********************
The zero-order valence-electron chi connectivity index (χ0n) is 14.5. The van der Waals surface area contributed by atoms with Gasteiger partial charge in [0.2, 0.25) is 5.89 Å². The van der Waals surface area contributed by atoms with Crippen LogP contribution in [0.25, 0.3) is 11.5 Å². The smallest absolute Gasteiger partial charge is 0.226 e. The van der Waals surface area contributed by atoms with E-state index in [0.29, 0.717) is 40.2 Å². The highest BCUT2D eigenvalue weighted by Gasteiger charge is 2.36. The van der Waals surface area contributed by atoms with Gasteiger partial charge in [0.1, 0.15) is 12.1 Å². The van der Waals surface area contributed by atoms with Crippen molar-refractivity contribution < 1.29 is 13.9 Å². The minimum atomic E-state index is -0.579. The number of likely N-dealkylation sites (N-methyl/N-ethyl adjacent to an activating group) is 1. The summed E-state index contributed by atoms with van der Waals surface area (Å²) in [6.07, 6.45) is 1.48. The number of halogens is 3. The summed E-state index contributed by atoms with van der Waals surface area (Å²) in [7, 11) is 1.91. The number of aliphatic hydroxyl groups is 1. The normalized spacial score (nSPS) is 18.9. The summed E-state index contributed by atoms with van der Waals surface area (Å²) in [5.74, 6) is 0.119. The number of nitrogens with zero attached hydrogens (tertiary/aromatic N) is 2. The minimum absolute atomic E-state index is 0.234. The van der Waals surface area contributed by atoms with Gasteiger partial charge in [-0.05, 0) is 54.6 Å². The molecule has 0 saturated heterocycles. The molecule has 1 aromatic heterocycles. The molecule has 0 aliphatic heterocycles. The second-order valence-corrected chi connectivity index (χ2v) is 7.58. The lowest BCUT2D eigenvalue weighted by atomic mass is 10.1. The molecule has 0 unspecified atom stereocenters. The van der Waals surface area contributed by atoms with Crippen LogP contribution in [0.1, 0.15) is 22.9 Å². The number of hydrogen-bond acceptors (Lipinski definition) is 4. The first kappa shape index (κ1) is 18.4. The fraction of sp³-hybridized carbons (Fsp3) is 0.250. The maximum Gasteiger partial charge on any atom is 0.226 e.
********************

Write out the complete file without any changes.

The zero-order valence-electron chi connectivity index (χ0n) is 14.5. The van der Waals surface area contributed by atoms with Gasteiger partial charge in [0.2, 0.25) is 5.89 Å². The van der Waals surface area contributed by atoms with Crippen LogP contribution in [0.25, 0.3) is 11.5 Å². The smallest absolute Gasteiger partial charge is 0.226 e. The van der Waals surface area contributed by atoms with E-state index in [0.29, 0.717) is 40.2 Å². The highest BCUT2D eigenvalue weighted by Gasteiger charge is 2.36. The van der Waals surface area contributed by atoms with Gasteiger partial charge in [0.1, 0.15) is 12.1 Å². The van der Waals surface area contributed by atoms with Crippen molar-refractivity contribution < 1.29 is 13.9 Å². The minimum atomic E-state index is -0.579. The number of likely N-dealkylation sites (N-methyl/N-ethyl adjacent to an activating group) is 1. The summed E-state index contributed by atoms with van der Waals surface area (Å²) in [6.07, 6.45) is 1.48. The number of halogens is 3. The summed E-state index contributed by atoms with van der Waals surface area (Å²) in [7, 11) is 1.91. The number of aliphatic hydroxyl groups is 1. The normalized spacial score (nSPS) is 18.9. The summed E-state index contributed by atoms with van der Waals surface area (Å²) in [5.74, 6) is 0.119. The number of nitrogens with zero attached hydrogens (tertiary/aromatic N) is 2. The minimum absolute atomic E-state index is 0.234. The van der Waals surface area contributed by atoms with Gasteiger partial charge in [-0.05, 0) is 54.6 Å². The molecule has 0 saturated heterocycles. The molecule has 1 aromatic heterocycles. The molecule has 0 aliphatic heterocycles. The second-order valence-corrected chi connectivity index (χ2v) is 7.58. The lowest BCUT2D eigenvalue weighted by atomic mass is 10.1. The molecule has 0 unspecified atom stereocenters. The van der Waals surface area contributed by atoms with Crippen LogP contribution in [0.1, 0.15) is 22.9 Å². The number of hydrogen-bond acceptors (Lipinski definition) is 4. The first kappa shape index (κ1) is 18.4. The fraction of sp³-hybridized carbons (Fsp3) is 0.250. The maximum Gasteiger partial charge on any atom is 0.226 e.